“Do you know what makes me the saddest, Daddy?” Claire asks me from the backseat.
“What’s that?” I reply.
“I’m sad that the picture I made you is gone.” She replies, referring to a small sketch that she had composed a few months ago and which I’d been carrying around in my wallet ever since.
I had been pick-pocketed earlier in the day while out-and-about on my lunch break, and my wallet along with some cash, cards, and my ID were missing. “I guess you’ll need to draw me a new picture.” I suggest.
“Yeah.” She agrees, heavily and with an apparent sigh in her voice. We ride in silence for a few more minutes, she seeming to be contemplating the weight of the obscure events of her father’s day for which the most obvious impact was a minor disruption to the timing of our after-school pick-up.
I’d spent the afternoon making calls to the bank and having my driver’s license re-issued so that I could at the very least (and legally) collect Claire from school. It’s a small thing, having your wallet go missing, but the ripple effect is that it pulls you out of the regularity of life and shakes that general sense of security you feel walking around and just trying to get by.
“But how did it get stolen?” She asks finally.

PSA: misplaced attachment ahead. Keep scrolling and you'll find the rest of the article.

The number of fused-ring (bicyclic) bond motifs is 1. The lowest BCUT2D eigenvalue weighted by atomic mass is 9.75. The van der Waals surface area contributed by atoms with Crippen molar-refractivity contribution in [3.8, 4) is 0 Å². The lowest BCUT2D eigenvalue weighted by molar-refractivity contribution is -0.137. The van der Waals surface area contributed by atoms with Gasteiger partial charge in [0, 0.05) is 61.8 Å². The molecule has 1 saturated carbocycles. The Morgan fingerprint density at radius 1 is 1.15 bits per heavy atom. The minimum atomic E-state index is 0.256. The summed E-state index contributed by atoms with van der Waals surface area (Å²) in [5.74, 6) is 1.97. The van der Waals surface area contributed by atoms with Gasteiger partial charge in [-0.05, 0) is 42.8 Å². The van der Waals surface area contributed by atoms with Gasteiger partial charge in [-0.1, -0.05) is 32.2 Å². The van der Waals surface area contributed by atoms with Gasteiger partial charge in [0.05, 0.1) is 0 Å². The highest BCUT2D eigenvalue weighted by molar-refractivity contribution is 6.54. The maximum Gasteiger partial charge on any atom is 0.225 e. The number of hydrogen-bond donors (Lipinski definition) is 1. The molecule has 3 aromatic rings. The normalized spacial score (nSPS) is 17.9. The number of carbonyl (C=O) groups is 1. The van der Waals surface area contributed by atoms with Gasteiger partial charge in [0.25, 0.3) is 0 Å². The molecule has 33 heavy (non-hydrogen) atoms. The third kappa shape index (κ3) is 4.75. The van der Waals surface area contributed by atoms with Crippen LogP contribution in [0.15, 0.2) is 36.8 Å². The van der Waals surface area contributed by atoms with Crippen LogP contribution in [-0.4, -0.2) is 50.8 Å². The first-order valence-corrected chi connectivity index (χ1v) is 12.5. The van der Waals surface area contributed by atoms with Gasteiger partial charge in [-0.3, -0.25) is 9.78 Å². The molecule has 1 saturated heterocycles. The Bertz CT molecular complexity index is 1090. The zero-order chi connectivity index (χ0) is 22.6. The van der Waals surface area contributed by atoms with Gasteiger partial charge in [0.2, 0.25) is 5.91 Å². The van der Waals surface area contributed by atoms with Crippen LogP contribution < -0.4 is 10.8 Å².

I’ve been working over the events in my own head, trying to reconcile the gaps between my casual inattention in the lunch-hour crowds, the dozen places I travelled over my break, and cementing in my memory the possibility that the jerk, the one who seemed to so rudely and deliberately jostled me on the escalator did so that he could more easily slip my wallet from my back pocket in the same moment. “I’m not sure.” I reply after a second’s thought. “I guess I wasn’t paying attention.”
“It will be alright, Daddy.” She says after another pause, and then in the naive optimism of a seven-year old adds: “I think you’ll find your wallet back soon.”
“No,” I chuckle and I shrug. “Probably not. But there’s nothing in it that I can’t replace. It’s just been a big pain.”
Another pause. “And I’ll draw you a new picture, okay?”
Except that, I think.
I could hardly call myself an honest man if I wrote here claiming that my heart was not actually flaring with a tiny little fire of kindled anger tonight. Having your wallet stolen is a frustration and a pain that is only tempered by the seeming commonplaceness of the thing: “Press one to report a stolen card.” Though while it’s a minor blip in life and a frustration for me, for a kid the reality of even a little crime where little or none existed before can be an unwelcome surprise. She knew I was upset, and her reaction was to feel sorry for me and lend a supportive shoulder.
I don’t know if being pragmatic about crime normalizes it, or de-claws it. My gut sense –and that’s all it really is– hopes that an average kid who is sympathetic to the feelings of others is more likely to grow up respectful of those emotions and less willing to be the cause of them. In the same way, a sober but honest glimpse at the impact of someone who bears no such sympathy plants a seed of well-grounded morality that can be further nurtured through the inevitable and many changes that life will throw into the metaphorical path.